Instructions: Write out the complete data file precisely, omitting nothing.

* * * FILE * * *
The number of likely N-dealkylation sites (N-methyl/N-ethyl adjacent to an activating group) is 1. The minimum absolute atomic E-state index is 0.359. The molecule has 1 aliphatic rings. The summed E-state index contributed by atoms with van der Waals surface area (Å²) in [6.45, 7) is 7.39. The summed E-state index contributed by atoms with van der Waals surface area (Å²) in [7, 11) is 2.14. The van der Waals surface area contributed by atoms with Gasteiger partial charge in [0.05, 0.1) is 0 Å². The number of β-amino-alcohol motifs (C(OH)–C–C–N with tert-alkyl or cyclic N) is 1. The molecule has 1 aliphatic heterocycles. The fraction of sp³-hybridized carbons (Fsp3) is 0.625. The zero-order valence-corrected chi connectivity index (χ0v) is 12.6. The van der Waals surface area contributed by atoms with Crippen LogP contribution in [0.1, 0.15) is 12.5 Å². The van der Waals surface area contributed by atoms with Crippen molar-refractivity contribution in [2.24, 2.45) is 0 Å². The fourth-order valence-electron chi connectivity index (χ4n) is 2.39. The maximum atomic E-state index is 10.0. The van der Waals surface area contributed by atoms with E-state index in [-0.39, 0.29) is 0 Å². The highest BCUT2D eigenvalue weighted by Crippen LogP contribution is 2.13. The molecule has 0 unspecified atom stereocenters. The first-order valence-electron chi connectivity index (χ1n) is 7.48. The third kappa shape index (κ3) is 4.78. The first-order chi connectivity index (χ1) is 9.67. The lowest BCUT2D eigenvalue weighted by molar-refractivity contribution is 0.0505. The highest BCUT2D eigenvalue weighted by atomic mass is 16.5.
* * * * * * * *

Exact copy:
The number of likely N-dealkylation sites (N-methyl/N-ethyl adjacent to an activating group) is 1. The minimum absolute atomic E-state index is 0.359. The molecule has 1 aliphatic rings. The summed E-state index contributed by atoms with van der Waals surface area (Å²) in [6.45, 7) is 7.39. The summed E-state index contributed by atoms with van der Waals surface area (Å²) in [7, 11) is 2.14. The van der Waals surface area contributed by atoms with Gasteiger partial charge in [0.05, 0.1) is 0 Å². The number of β-amino-alcohol motifs (C(OH)–C–C–N with tert-alkyl or cyclic N) is 1. The molecule has 1 aliphatic heterocycles. The fraction of sp³-hybridized carbons (Fsp3) is 0.625. The zero-order valence-corrected chi connectivity index (χ0v) is 12.6. The van der Waals surface area contributed by atoms with Crippen LogP contribution in [0.1, 0.15) is 12.5 Å². The van der Waals surface area contributed by atoms with Crippen molar-refractivity contribution in [2.24, 2.45) is 0 Å². The fourth-order valence-electron chi connectivity index (χ4n) is 2.39. The maximum atomic E-state index is 10.0. The van der Waals surface area contributed by atoms with E-state index in [-0.39, 0.29) is 0 Å². The highest BCUT2D eigenvalue weighted by Crippen LogP contribution is 2.13. The molecule has 0 unspecified atom stereocenters. The first-order valence-electron chi connectivity index (χ1n) is 7.48. The third kappa shape index (κ3) is 4.78. The first-order chi connectivity index (χ1) is 9.67. The lowest BCUT2D eigenvalue weighted by molar-refractivity contribution is 0.0505. The highest BCUT2D eigenvalue weighted by atomic mass is 16.5.